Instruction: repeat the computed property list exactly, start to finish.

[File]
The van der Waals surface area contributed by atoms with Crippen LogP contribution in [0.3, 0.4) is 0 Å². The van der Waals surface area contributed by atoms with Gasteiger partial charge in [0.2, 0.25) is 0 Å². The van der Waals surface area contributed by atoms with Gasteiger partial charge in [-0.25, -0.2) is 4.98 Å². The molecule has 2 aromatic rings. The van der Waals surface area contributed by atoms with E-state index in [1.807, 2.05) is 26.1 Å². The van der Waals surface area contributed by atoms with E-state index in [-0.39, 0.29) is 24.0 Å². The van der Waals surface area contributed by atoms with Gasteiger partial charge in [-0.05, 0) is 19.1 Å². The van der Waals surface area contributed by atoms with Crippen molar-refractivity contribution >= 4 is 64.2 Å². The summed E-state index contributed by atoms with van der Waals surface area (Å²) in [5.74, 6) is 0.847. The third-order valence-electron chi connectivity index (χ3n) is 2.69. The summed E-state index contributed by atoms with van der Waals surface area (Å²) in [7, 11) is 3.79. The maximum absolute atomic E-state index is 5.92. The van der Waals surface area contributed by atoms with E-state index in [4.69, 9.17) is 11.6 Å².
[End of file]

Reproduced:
The van der Waals surface area contributed by atoms with Crippen LogP contribution in [0.3, 0.4) is 0 Å². The van der Waals surface area contributed by atoms with Gasteiger partial charge in [0.2, 0.25) is 0 Å². The van der Waals surface area contributed by atoms with Gasteiger partial charge in [-0.25, -0.2) is 4.98 Å². The molecule has 2 aromatic rings. The van der Waals surface area contributed by atoms with E-state index in [1.807, 2.05) is 26.1 Å². The van der Waals surface area contributed by atoms with E-state index in [-0.39, 0.29) is 24.0 Å². The van der Waals surface area contributed by atoms with Gasteiger partial charge in [-0.05, 0) is 19.1 Å². The van der Waals surface area contributed by atoms with Crippen molar-refractivity contribution >= 4 is 64.2 Å². The summed E-state index contributed by atoms with van der Waals surface area (Å²) in [5.74, 6) is 0.847. The third-order valence-electron chi connectivity index (χ3n) is 2.69. The summed E-state index contributed by atoms with van der Waals surface area (Å²) in [7, 11) is 3.79. The maximum absolute atomic E-state index is 5.92. The van der Waals surface area contributed by atoms with E-state index in [4.69, 9.17) is 11.6 Å².